Individuals in a democracy represent the people who vote or are politically active, thus there are a variety of thoughts and agendas throughout the political realm, even to this day. Progressivism began just as most but has had an enduring affect. The urban middle class attempted to foresee a better America from the local level up through the ranks of government. (Davidson, 2008) It was the hope that establishing a platform of social justice and social welfare would eventually balance the powers of industry and the politics that was corrupt. (Davidson, 2008) Progressivism led to the more activist government to come. (Davidson, 2008)

Man despite the very best efforts has never found a solution to war.  The pivotal year of 1914 saw a world in turmoil and by 1917 the United States joined the massive world engulfing conflict. Joining the war was necessary to preserve the interests of the country as well as the national security of the people therein. (Ibis, 2010)

The war had effects in America that were long standing. Women and many migrating minorities entered the workforce in place of the men at war. African Americans and Mexican Americans found greater freedoms in the work arena. (Davidson, 2008) The ability to serve in the military as valiant members of the forces became the lot for some. It took many years after the war for some to receive the credit they deserved.  This sad trial in their lives and the lives of the families who lost loved ones through their sacrifices in the war shows the extreme beauty in the resilience of people on the move. The motion forward can take decades for a nation and the fragility of human life is but a moment in time, yet justice and integrity as it is carried through by those left behind can make one see the remarkableness in the life that was, is, and is to come. It is the prodigy of faith in the human spirit.

Depression and War 1921-1945

Business, industry, and realty, like all entities in life are prone to cycles. Boom, recession, and depression are the natural flow of most any manmade entity. The American nation being relatively new to mass issues and thus mass management of social structure found a new trial after the First World War. (Davidson, 2008) The “boys” came home to a booming transition in American history. Amazing growth in technology, construction, manufacturing, as well as the need to succeed and move forward from the war fueled the fire of the boom. Media now catering to a mass market of newspapers, magazines, movies, and the radio improved advertising, social knowledge and awareness on an unprecedented scale. Individuals once only aware of the local issues now began a connection to the world in a more adept and profound way.  Those who had immigrated and migrated throughout the free and new lands while the mass changes where being made after Lincoln had found a way to express and connect a world, truly using the freedom.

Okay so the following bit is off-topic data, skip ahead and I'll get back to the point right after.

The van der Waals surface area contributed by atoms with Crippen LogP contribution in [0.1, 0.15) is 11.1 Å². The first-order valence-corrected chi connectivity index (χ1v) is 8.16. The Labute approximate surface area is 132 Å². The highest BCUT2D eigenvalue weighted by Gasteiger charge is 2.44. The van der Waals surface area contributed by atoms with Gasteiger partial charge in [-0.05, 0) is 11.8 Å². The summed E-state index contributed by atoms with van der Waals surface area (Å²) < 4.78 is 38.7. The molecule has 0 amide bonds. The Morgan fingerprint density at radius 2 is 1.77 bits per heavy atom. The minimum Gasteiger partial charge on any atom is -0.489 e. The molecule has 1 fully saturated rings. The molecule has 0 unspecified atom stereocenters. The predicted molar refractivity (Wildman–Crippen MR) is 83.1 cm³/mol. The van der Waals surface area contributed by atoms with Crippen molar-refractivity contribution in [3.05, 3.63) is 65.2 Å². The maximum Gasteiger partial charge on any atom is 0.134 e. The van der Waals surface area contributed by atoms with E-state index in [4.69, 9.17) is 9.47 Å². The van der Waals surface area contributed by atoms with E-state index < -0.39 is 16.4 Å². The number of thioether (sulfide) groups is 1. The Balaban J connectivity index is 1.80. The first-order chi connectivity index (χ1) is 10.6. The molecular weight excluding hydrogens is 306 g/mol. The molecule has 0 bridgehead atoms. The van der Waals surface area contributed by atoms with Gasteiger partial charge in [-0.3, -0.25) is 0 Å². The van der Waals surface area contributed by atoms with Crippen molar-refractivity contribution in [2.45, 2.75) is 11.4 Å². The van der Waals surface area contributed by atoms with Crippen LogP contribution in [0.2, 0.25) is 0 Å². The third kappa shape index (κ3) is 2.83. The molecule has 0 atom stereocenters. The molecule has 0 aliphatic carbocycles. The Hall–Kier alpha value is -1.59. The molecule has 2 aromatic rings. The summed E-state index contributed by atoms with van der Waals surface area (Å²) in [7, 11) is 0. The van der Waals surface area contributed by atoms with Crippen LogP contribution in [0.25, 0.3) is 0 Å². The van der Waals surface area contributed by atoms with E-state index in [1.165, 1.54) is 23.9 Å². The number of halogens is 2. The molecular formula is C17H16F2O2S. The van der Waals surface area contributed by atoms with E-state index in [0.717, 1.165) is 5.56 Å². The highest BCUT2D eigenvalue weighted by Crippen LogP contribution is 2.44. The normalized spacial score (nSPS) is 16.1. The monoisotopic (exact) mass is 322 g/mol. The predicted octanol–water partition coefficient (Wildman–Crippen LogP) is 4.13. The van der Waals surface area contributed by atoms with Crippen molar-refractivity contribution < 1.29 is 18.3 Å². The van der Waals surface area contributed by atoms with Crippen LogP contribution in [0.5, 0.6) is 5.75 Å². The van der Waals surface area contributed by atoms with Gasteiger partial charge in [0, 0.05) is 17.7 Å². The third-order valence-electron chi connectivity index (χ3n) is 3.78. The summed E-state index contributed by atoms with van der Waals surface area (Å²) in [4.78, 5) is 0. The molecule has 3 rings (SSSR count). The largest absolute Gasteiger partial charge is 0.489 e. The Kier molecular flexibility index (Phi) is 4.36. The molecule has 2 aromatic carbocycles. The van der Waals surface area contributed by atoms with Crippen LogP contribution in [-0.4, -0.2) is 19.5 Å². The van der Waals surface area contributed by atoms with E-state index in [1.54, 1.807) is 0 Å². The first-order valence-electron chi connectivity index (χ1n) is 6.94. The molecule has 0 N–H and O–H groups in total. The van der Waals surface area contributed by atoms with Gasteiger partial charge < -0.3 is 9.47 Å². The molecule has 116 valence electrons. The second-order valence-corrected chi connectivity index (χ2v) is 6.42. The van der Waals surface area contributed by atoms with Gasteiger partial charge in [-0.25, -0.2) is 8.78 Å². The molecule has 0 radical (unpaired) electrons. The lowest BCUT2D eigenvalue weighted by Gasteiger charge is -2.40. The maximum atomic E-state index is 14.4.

The market crash in 1929 was inevitable. The natural flow progresses as it does and it was time. President Hoover was replaced with President Roosevelt in 1933. (SearchBeat, 2007) The New Deal of programs to fix the 25% unemployment rate came to a nation of people struggling. (SearchBeat, 2007) Government intervention to support public infrastructure, roads, and bridges gave employment. There were projects to improve power such as the Tennessee Valley Authority. (Davidson, 2008) The Hoover Dam also became a New Deal project though plans had been made for it as the depression began. The work it provided caused migration of men to find work and relocate families where they could be sustained much easier through regular pay.

War was brewing again over the seas, the magnitude of which came to be another world-engulfing event. America became involved when Japan bombed Pearl Harbor in 1941, much to the dismay of the people. Germany had progressed through Europe and was bombing Great Britain. The fall of Britain would have left America open in many ways. Thus using the Pearl Harbor tragedy to gain public support, America entered the war with immense charisma. The destruction of Hiroshima and Nagasaki Japan in 1945, just after the fatal nuclear bombings, brought the end to WWII.

Cold War and Vietnam

The document that laid out the cold war and the psychological profile of the nations as well as their goals for the future was the NSC-68. (Good, 2008) President Truman requested this report. (Whitehouse, 2009) He took a strong stand in several initiatives NATO and the Berlin Crisis being the most memorable. (Davidson, 2008)